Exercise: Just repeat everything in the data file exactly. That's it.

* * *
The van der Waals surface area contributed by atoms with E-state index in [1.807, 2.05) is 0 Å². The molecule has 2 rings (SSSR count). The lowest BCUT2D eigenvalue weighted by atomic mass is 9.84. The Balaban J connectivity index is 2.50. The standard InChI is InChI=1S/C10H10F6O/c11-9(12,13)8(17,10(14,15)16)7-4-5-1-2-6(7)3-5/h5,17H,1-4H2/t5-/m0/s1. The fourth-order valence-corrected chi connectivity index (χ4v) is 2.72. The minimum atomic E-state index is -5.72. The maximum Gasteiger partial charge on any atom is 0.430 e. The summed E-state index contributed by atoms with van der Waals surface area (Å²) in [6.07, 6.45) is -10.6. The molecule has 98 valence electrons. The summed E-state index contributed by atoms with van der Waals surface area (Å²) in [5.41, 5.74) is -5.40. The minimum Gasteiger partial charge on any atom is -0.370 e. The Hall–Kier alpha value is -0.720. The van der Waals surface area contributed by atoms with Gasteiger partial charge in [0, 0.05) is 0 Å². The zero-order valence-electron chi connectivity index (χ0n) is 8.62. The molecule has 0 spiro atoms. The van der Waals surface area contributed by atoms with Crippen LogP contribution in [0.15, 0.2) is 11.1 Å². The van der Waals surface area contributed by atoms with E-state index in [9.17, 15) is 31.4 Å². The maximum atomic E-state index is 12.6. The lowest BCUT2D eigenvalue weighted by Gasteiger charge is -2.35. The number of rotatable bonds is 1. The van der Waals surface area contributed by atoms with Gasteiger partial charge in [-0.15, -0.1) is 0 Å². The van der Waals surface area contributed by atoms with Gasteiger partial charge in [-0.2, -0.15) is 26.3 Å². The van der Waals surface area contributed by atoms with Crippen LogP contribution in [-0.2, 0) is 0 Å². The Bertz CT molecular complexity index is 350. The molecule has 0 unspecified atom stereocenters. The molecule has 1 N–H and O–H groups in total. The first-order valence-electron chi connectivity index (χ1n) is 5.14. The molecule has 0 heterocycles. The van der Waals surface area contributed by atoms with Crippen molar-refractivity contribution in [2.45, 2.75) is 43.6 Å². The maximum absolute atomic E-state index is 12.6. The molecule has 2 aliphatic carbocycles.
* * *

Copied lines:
The van der Waals surface area contributed by atoms with E-state index in [1.807, 2.05) is 0 Å². The molecule has 2 rings (SSSR count). The lowest BCUT2D eigenvalue weighted by atomic mass is 9.84. The Balaban J connectivity index is 2.50. The standard InChI is InChI=1S/C10H10F6O/c11-9(12,13)8(17,10(14,15)16)7-4-5-1-2-6(7)3-5/h5,17H,1-4H2/t5-/m0/s1. The fourth-order valence-corrected chi connectivity index (χ4v) is 2.72. The minimum atomic E-state index is -5.72. The maximum Gasteiger partial charge on any atom is 0.430 e. The summed E-state index contributed by atoms with van der Waals surface area (Å²) in [6.07, 6.45) is -10.6. The molecule has 98 valence electrons. The summed E-state index contributed by atoms with van der Waals surface area (Å²) in [5.41, 5.74) is -5.40. The minimum Gasteiger partial charge on any atom is -0.370 e. The Hall–Kier alpha value is -0.720. The van der Waals surface area contributed by atoms with Gasteiger partial charge in [0, 0.05) is 0 Å². The zero-order valence-electron chi connectivity index (χ0n) is 8.62. The molecule has 0 spiro atoms. The van der Waals surface area contributed by atoms with Crippen LogP contribution in [0.15, 0.2) is 11.1 Å². The van der Waals surface area contributed by atoms with E-state index in [9.17, 15) is 31.4 Å². The maximum atomic E-state index is 12.6. The lowest BCUT2D eigenvalue weighted by Gasteiger charge is -2.35. The number of rotatable bonds is 1. The van der Waals surface area contributed by atoms with Gasteiger partial charge in [-0.15, -0.1) is 0 Å². The van der Waals surface area contributed by atoms with Gasteiger partial charge in [-0.2, -0.15) is 26.3 Å². The van der Waals surface area contributed by atoms with Crippen LogP contribution in [-0.2, 0) is 0 Å². The Bertz CT molecular complexity index is 350. The molecule has 0 unspecified atom stereocenters. The molecule has 1 N–H and O–H groups in total. The first-order valence-electron chi connectivity index (χ1n) is 5.14. The molecule has 0 heterocycles. The van der Waals surface area contributed by atoms with Crippen molar-refractivity contribution in [2.45, 2.75) is 43.6 Å². The maximum absolute atomic E-state index is 12.6. The molecule has 2 aliphatic carbocycles.